Solve it with Science

We face some big challenges as a community and as a globe, and we are eager to share the stories of inspiring Australians who are working hard to help solve them.

Learn how we will #SolveitwithScience and the vital role that science, technology, engineering and mathematics plays in our lives - and ask yourself, what role are you, your community, your business or your government playing in the solution?

If you have a story that you think needs to be shared, get in touch!

Textile Recycling

Nolene Byrne from Deakin University

Textile waste is second only to plastics, and it's important that we address issues like fast fashion and sustainable production in order to #SolveitwithScience. Nolene is looking for better ways to transform waste textiles into new materials, to be sued in clothing, medicine, manufacturing and more.

Art Conservation

Michael Varcoe-Cocks from the National Gallery of Victoria

Michael leads the conservation teams at the National Gallery of Victoria - and they draw from the latest in science and technology to preserve important artworks for future generations.

Their work means the stories and ideas told through art can be shared with Australians for decades to come, find out how they are solving issues of ethics and preservation using science.

3D printing with metal

Michael Fuller from Conflux Technology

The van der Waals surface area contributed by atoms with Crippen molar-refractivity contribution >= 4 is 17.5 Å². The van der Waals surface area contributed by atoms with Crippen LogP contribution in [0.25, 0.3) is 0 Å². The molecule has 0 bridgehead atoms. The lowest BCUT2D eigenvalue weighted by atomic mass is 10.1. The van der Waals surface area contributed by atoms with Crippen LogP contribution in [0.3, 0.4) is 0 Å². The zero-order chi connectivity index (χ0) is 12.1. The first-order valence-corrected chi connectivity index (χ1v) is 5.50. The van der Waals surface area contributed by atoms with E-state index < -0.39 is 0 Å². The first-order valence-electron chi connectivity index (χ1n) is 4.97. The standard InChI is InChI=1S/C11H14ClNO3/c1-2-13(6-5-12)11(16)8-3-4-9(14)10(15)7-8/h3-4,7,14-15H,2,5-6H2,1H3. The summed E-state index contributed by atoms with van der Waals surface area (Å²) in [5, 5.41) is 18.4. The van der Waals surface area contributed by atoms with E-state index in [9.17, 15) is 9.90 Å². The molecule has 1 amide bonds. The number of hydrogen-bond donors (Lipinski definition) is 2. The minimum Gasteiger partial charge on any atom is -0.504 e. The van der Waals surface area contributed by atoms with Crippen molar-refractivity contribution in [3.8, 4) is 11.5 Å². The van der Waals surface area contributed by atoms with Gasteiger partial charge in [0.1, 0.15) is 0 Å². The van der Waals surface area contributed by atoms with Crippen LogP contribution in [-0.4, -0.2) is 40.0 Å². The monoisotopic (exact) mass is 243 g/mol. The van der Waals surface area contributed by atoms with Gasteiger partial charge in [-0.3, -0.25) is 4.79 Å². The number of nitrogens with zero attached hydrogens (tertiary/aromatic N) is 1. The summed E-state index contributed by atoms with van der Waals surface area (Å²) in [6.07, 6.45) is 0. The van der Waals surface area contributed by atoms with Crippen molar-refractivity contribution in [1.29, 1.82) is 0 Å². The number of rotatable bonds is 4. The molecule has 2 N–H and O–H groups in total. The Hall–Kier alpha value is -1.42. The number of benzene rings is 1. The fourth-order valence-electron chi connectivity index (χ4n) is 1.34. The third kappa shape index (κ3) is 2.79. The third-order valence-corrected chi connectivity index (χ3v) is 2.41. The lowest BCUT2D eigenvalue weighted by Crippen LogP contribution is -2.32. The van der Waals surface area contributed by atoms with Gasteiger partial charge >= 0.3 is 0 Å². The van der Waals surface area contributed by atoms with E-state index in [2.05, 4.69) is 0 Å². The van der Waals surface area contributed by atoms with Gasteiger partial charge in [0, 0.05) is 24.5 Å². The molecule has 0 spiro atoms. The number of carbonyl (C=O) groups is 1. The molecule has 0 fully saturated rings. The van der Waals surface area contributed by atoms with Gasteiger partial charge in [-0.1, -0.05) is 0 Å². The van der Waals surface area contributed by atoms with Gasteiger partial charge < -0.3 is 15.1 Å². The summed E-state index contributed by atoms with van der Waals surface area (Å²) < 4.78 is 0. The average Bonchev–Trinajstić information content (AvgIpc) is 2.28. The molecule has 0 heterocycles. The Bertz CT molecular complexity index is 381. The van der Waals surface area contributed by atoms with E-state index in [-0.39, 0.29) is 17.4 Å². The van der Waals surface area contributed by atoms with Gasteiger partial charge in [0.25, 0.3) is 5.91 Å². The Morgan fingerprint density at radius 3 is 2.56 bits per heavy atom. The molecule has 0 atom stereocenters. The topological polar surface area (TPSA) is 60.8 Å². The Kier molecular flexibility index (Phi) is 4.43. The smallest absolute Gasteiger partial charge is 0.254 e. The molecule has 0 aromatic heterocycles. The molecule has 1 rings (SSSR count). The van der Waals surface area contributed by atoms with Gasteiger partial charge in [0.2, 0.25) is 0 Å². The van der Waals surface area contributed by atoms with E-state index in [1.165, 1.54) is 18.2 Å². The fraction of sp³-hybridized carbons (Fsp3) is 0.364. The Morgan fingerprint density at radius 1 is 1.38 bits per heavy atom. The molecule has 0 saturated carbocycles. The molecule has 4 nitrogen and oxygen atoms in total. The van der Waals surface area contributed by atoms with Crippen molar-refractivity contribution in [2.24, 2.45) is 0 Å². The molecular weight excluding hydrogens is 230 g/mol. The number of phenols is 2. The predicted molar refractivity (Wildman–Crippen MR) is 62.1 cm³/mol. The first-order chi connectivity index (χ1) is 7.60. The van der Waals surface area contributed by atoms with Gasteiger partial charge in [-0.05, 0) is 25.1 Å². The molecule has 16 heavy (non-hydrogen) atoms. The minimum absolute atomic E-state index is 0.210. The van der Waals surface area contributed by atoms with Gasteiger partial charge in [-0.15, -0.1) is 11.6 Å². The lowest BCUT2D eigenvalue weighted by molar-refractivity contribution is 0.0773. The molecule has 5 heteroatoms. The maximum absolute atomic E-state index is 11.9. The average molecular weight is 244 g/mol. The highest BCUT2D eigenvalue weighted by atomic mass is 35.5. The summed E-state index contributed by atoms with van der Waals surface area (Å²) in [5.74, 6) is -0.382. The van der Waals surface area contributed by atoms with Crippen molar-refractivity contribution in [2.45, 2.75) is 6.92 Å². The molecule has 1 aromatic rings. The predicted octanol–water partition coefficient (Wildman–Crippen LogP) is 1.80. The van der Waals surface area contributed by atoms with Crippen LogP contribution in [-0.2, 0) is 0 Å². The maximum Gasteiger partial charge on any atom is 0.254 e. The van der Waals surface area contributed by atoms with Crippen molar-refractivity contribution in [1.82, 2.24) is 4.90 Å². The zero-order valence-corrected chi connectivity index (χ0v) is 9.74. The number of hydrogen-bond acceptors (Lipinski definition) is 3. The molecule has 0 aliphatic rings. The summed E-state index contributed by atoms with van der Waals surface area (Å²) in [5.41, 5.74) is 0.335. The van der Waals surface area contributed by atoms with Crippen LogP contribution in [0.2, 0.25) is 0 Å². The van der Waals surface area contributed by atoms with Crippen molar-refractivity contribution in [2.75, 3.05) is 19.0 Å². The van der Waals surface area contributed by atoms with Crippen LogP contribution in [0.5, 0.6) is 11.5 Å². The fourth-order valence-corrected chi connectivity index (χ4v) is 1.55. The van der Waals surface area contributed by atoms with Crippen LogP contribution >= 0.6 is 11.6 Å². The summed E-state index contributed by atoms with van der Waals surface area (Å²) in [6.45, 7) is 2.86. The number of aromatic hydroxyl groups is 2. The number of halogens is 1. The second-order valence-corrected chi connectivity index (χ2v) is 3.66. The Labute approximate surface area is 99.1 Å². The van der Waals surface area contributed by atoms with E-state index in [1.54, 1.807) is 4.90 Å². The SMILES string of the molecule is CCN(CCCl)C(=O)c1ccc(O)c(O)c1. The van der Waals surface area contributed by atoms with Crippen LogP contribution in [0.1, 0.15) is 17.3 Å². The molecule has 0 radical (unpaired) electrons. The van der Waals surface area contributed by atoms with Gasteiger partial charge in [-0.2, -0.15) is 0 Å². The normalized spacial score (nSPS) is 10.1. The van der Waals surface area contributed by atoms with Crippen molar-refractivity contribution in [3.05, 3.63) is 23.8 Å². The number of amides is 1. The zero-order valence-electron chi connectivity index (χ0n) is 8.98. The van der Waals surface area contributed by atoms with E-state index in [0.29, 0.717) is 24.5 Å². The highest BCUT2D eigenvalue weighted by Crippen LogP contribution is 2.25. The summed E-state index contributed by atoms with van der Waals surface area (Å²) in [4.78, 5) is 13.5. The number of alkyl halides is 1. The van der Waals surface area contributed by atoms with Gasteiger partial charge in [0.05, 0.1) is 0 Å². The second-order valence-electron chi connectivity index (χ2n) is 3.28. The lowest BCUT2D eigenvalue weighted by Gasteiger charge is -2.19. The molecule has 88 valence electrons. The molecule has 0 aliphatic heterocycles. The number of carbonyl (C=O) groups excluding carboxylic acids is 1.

The applications of 3D printing in manufacturing are only just being realised, and Australian company Conflux Technology is at the cutting edge of 3D printing with metal. Michael is spearheading their innovative work.

Improving Photosynthesis

Ben Long from the Australian National University

Science has improved the way we breed, grow, harvest and use plant crops - fuelled by decades of research and allowing us to feed a growing population.
However, there is more to be done. For example, we haven't yet unlocked how to improve the process of photosynthesis.
If we can get plants to fixate carbon dioxide more efficiently, we can save water and further increase crop yields across the world.

Science skills for the next generation

Lynette Tan from Sir Joseph Bank High School

At Sir Joseph Banks High School, they have established a popular STEAM hub, which brings science and technology together with real world problems.

The next generation of Australians will be surrounded by new technology, and it's important that they are equipped with the skills to use it effectively and responsibly. The STEAM hub provides a fun and engaging space for students to experiment with the latest in science and tech.

Exploring the universe

Nick Tothill from University of Western Sydney

Nick runs the Penrith Observatory, conducting research and providing the community with an opportunity to explore the stars.

There is great value in pursuing our curiosity, as developments in machine learning and algorithms from astronomy are leading to better outcomes in many other fields of science and technology.

Clean and reliable water

Nicola Nelson from Sydney Water

Nicola leads the research team at Sydney Water, who are working on a range of ways to make the city's water cleaner, cheaper, and more reliable.

Her team are developing solutions using renewable energy, robotics, and molecular testing - producing some world-leading science and technology.